Let me start by saying that I have no idea what the worst-case scenario looks like, as indeed no one does. Because of unexpected events — black swans, unknown unknowns, or, to use the term of the moment, Knightian uncertainty — it’s impossible to know just how bad things could get in the global economy. But a few dominoes could fall that might make things very uncomfortable in the markets, and it’s worth considering what the world would look like then.
The most obvious risks are in the eurozone and China. If Greece defaults and eventually has to abandon the euro, the currency’s sheen of invulnerability will disappear. The impossible will have become possible, and investors will be forced to consider the fact that other countries — Portugal may be next in line — might someday exit the eurozone as well.
Uncertainty about the underlying value of the euro will increase dramatically. There will be no way to know what the euro or euro-denominated securities ought to be worth if the makeup of the eurozone itself is unpredictable. Central banks built up euros as a counterweight to dollars in their reserves for years; that trend, already in reverse, could turn into a swan dive. Onetime hopes of making the euro the primary currency for financing global trade have already evaporated, as the renminbi moved into second place behind the dollar two years ago.
All other things equal, though, Greece’s exit will make the euro more valuable. Countries with weaker fiscal positions and demand for securities only serve to dilute the strength of Germany, France, and the other euro stalwarts. But the appreciation of the euro could hurt exports from those same countries, eroding the scant economic growth they’ve been able to achieve — and they’re much more important to the global economy than Greece.
Now throw in the bursting stock-market bubble in China. Companies there have used high stock prices to pay off debt through new public offerings. But investors have borrowed hundreds of billions to finance their portfolios, pushing prices still higher. If the markets crash — and even a loosening of rules on margin trading hasn’t been able to stop their recent slide — free-spending companies will have garnered an undeserved measure of solidity at the expense of millions of Chinese households. Billions in private saving will have financed a raft of pointless projects, destroying wealth and distorting incentives at the same time.
The global implications will be equally bad. Many financial institutions have undoubtedly bet against the Chinese markets, but those that held onto Chinese securities will be forced to pull back the riskier assets in their portfolios. Any contagion of Greece’s problems in other less-creditworthy countries will be magnified. Meanwhile, Chinese investors will have to sell their holdings abroad to cover their margins and losses at home. Major markets will drop, except for the beneficiaries of the usual flight to safety.
Perhaps more importantly, Chinese demand for imports will also decline — not just because of the disappearance of wealth, but also because the dip in the markets will depress the value of the renminbi. Along with Australia, Hong Kong, and Mongolia, a dozen countries in sub-Saharan Africa send at least a quarter of their exports to China. So do Chile, both Koreas, Oman, and Turkmenistan.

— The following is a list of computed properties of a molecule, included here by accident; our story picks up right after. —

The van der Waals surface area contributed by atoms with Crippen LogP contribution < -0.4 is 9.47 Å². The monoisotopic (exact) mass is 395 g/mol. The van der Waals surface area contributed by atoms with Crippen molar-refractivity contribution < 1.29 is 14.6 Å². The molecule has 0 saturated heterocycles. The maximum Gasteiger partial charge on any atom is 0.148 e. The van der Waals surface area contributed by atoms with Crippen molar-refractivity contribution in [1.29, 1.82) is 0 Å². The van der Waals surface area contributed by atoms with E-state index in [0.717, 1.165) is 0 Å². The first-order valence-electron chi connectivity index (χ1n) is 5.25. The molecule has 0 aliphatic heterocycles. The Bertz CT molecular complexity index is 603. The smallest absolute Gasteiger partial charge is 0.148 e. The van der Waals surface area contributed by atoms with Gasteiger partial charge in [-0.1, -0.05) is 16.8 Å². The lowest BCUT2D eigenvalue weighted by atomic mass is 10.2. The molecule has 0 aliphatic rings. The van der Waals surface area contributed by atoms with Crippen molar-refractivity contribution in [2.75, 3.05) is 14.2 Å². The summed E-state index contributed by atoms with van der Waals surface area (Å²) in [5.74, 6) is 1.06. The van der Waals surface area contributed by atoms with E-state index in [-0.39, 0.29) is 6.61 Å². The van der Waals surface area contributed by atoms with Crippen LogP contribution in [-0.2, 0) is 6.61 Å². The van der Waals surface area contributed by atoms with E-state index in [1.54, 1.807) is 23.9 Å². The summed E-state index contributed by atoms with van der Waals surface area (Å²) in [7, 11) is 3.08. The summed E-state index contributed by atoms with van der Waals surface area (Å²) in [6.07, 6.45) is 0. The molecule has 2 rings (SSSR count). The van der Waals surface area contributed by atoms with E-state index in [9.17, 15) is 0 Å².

For quite a few of these countries, a drop in exports will pose a difficult challenge. Some, like Gambia and Mauritania, have incurred heavy public debts that require tax revenue for interest payments. Others, like Burkina Faso and Sudan, need inflows of hard currency to build up their reserves and cover their inflated money supplies, as indicated by the most recent figures from the World Bank. Fiscal and/or currency crises in these countries could further destabilize regions already struggling with cross-border conflicts and the threat of extremist groups.
And speaking of cross-border conflicts and extremist groups, the potential for violence in the Middle East and North Africa has continued to grow. When these regions flare up, the price of oil tends to climb — and so can security and insurance costs for global commerce. As a result, the global economy may experience an additional drag just as its financial markets are reeling.
If growth in the United States begins to falter at the same time — and historical data suggest that it might — the worldwide rout will be complete. The American, European, and Chinese economies will be in retreat, toppling many smaller ones along the way. The United States and China would likely rebound within a couple of years, but the damage to livelihoods and lives will already have been done. There wouldn’t be the same kinds of dislocations in the financial markets as last time, since institutions’ balance sheets are somewhat stronger now. But in the United States alone, a couple of years in recession could preempt the creation of several million new jobs.
So how likely is this scenario? This week, analysts gave Greece up to a 50 percent chance of leaving the eurozone. The Shanghai Composite has already plunged by 20 percent since June 12. Academic and government economists see little chance of an American recession now or in 2016, but the probability is still higher than it has been in the past couple of years.
These events are not independent; each one makes the other more likely. Still, the overall chance of this not-quite-the-worst-case scenario happening soon may be fairly small. But the scenario is so bad that it’s a risk worth taking seriously.
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